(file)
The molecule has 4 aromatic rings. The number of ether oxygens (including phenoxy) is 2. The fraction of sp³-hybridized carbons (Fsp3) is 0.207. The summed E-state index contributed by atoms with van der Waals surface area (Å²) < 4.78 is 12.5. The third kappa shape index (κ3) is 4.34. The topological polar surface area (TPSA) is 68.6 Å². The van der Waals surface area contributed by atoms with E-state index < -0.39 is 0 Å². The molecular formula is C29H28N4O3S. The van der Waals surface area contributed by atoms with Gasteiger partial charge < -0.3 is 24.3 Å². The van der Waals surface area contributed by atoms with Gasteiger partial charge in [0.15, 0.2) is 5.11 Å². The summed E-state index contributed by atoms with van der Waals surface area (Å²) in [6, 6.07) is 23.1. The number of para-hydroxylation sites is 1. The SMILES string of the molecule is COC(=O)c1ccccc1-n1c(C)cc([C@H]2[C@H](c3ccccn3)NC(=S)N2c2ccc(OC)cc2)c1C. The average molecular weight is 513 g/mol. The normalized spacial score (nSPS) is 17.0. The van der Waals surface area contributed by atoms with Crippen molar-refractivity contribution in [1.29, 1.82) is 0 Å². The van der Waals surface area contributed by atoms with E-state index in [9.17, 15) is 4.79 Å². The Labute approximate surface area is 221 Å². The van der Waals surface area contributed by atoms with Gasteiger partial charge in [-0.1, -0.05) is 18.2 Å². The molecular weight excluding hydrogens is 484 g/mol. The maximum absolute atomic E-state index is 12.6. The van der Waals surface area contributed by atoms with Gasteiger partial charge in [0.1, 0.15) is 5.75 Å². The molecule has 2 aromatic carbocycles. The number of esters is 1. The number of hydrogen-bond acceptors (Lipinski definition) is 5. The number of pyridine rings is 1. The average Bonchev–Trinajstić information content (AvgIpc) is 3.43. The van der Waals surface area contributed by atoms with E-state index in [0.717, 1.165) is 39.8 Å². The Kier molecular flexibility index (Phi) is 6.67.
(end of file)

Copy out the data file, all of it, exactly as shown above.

The molecule has 4 aromatic rings. The number of ether oxygens (including phenoxy) is 2. The fraction of sp³-hybridized carbons (Fsp3) is 0.207. The summed E-state index contributed by atoms with van der Waals surface area (Å²) < 4.78 is 12.5. The third kappa shape index (κ3) is 4.34. The topological polar surface area (TPSA) is 68.6 Å². The van der Waals surface area contributed by atoms with E-state index < -0.39 is 0 Å². The molecular formula is C29H28N4O3S. The van der Waals surface area contributed by atoms with Gasteiger partial charge < -0.3 is 24.3 Å². The van der Waals surface area contributed by atoms with Gasteiger partial charge in [0.15, 0.2) is 5.11 Å². The summed E-state index contributed by atoms with van der Waals surface area (Å²) in [6, 6.07) is 23.1. The number of para-hydroxylation sites is 1. The SMILES string of the molecule is COC(=O)c1ccccc1-n1c(C)cc([C@H]2[C@H](c3ccccn3)NC(=S)N2c2ccc(OC)cc2)c1C. The average molecular weight is 513 g/mol. The normalized spacial score (nSPS) is 17.0. The van der Waals surface area contributed by atoms with Crippen molar-refractivity contribution in [1.29, 1.82) is 0 Å². The van der Waals surface area contributed by atoms with E-state index in [9.17, 15) is 4.79 Å². The Labute approximate surface area is 221 Å². The van der Waals surface area contributed by atoms with Gasteiger partial charge in [-0.1, -0.05) is 18.2 Å². The molecular weight excluding hydrogens is 484 g/mol. The maximum absolute atomic E-state index is 12.6. The van der Waals surface area contributed by atoms with Gasteiger partial charge in [0.1, 0.15) is 5.75 Å². The molecule has 2 aromatic carbocycles. The number of esters is 1. The number of hydrogen-bond acceptors (Lipinski definition) is 5. The number of pyridine rings is 1. The average Bonchev–Trinajstić information content (AvgIpc) is 3.43. The van der Waals surface area contributed by atoms with E-state index in [0.717, 1.165) is 39.8 Å². The Kier molecular flexibility index (Phi) is 6.67.